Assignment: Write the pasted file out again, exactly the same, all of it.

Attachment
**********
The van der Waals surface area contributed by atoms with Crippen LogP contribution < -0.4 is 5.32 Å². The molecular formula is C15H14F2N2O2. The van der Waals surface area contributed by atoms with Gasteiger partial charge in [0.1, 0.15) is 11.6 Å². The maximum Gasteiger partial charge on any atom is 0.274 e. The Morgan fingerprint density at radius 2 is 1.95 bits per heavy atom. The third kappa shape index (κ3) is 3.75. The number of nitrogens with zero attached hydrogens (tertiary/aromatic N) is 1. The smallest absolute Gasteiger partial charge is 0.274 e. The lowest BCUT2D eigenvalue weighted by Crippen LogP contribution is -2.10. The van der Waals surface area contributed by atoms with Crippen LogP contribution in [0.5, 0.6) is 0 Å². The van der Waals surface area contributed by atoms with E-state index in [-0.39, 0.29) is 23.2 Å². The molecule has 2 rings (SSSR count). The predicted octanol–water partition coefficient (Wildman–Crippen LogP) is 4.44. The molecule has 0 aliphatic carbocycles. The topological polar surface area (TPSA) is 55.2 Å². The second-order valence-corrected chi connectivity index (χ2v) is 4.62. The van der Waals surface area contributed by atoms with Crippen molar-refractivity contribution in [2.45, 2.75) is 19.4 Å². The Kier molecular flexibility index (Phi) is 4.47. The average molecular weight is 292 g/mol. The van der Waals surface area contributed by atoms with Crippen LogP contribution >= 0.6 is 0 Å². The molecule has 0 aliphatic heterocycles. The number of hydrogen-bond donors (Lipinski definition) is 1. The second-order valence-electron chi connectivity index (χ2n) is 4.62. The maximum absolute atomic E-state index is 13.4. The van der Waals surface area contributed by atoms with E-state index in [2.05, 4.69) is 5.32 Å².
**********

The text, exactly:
The van der Waals surface area contributed by atoms with Crippen LogP contribution < -0.4 is 5.32 Å². The molecular formula is C15H14F2N2O2. The van der Waals surface area contributed by atoms with Gasteiger partial charge in [0.1, 0.15) is 11.6 Å². The maximum Gasteiger partial charge on any atom is 0.274 e. The Morgan fingerprint density at radius 2 is 1.95 bits per heavy atom. The third kappa shape index (κ3) is 3.75. The number of nitrogens with zero attached hydrogens (tertiary/aromatic N) is 1. The smallest absolute Gasteiger partial charge is 0.274 e. The lowest BCUT2D eigenvalue weighted by Crippen LogP contribution is -2.10. The van der Waals surface area contributed by atoms with Crippen LogP contribution in [0.5, 0.6) is 0 Å². The van der Waals surface area contributed by atoms with E-state index in [-0.39, 0.29) is 23.2 Å². The molecule has 2 rings (SSSR count). The predicted octanol–water partition coefficient (Wildman–Crippen LogP) is 4.44. The molecule has 0 aliphatic carbocycles. The topological polar surface area (TPSA) is 55.2 Å². The second-order valence-corrected chi connectivity index (χ2v) is 4.62. The van der Waals surface area contributed by atoms with Crippen molar-refractivity contribution in [2.45, 2.75) is 19.4 Å². The Kier molecular flexibility index (Phi) is 4.47. The average molecular weight is 292 g/mol. The van der Waals surface area contributed by atoms with Crippen LogP contribution >= 0.6 is 0 Å². The molecule has 0 aliphatic heterocycles. The number of hydrogen-bond donors (Lipinski definition) is 1. The second-order valence-electron chi connectivity index (χ2n) is 4.62. The maximum absolute atomic E-state index is 13.4. The van der Waals surface area contributed by atoms with E-state index in [2.05, 4.69) is 5.32 Å².